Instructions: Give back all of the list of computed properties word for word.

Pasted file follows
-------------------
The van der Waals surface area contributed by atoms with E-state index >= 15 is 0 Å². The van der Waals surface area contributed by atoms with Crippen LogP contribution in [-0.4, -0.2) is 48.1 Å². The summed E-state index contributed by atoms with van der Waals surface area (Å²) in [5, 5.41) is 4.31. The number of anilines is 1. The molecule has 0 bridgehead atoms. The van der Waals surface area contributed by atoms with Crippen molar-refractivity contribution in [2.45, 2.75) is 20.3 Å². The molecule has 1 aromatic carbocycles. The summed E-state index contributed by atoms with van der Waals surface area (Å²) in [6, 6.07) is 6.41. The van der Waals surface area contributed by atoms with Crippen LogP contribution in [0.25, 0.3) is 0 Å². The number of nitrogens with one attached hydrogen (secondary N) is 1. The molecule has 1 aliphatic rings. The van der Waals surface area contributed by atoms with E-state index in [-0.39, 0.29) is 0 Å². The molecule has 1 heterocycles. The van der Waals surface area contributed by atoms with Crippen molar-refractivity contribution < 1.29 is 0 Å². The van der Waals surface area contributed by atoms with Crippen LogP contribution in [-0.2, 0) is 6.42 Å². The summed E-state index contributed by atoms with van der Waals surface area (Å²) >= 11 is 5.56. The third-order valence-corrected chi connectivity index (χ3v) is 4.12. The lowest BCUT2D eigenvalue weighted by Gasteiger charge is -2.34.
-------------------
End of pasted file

The van der Waals surface area contributed by atoms with E-state index >= 15 is 0 Å². The van der Waals surface area contributed by atoms with Crippen LogP contribution in [-0.4, -0.2) is 48.1 Å². The summed E-state index contributed by atoms with van der Waals surface area (Å²) in [5, 5.41) is 4.31. The number of anilines is 1. The molecule has 0 bridgehead atoms. The van der Waals surface area contributed by atoms with Crippen molar-refractivity contribution in [2.45, 2.75) is 20.3 Å². The molecule has 1 aromatic carbocycles. The summed E-state index contributed by atoms with van der Waals surface area (Å²) in [6, 6.07) is 6.41. The van der Waals surface area contributed by atoms with Crippen LogP contribution in [0.25, 0.3) is 0 Å². The number of nitrogens with one attached hydrogen (secondary N) is 1. The molecule has 1 aliphatic rings. The van der Waals surface area contributed by atoms with E-state index in [-0.39, 0.29) is 0 Å². The molecule has 1 heterocycles. The van der Waals surface area contributed by atoms with Crippen molar-refractivity contribution < 1.29 is 0 Å². The van der Waals surface area contributed by atoms with Crippen LogP contribution in [-0.2, 0) is 6.42 Å². The summed E-state index contributed by atoms with van der Waals surface area (Å²) >= 11 is 5.56. The third-order valence-corrected chi connectivity index (χ3v) is 4.12. The lowest BCUT2D eigenvalue weighted by Gasteiger charge is -2.34.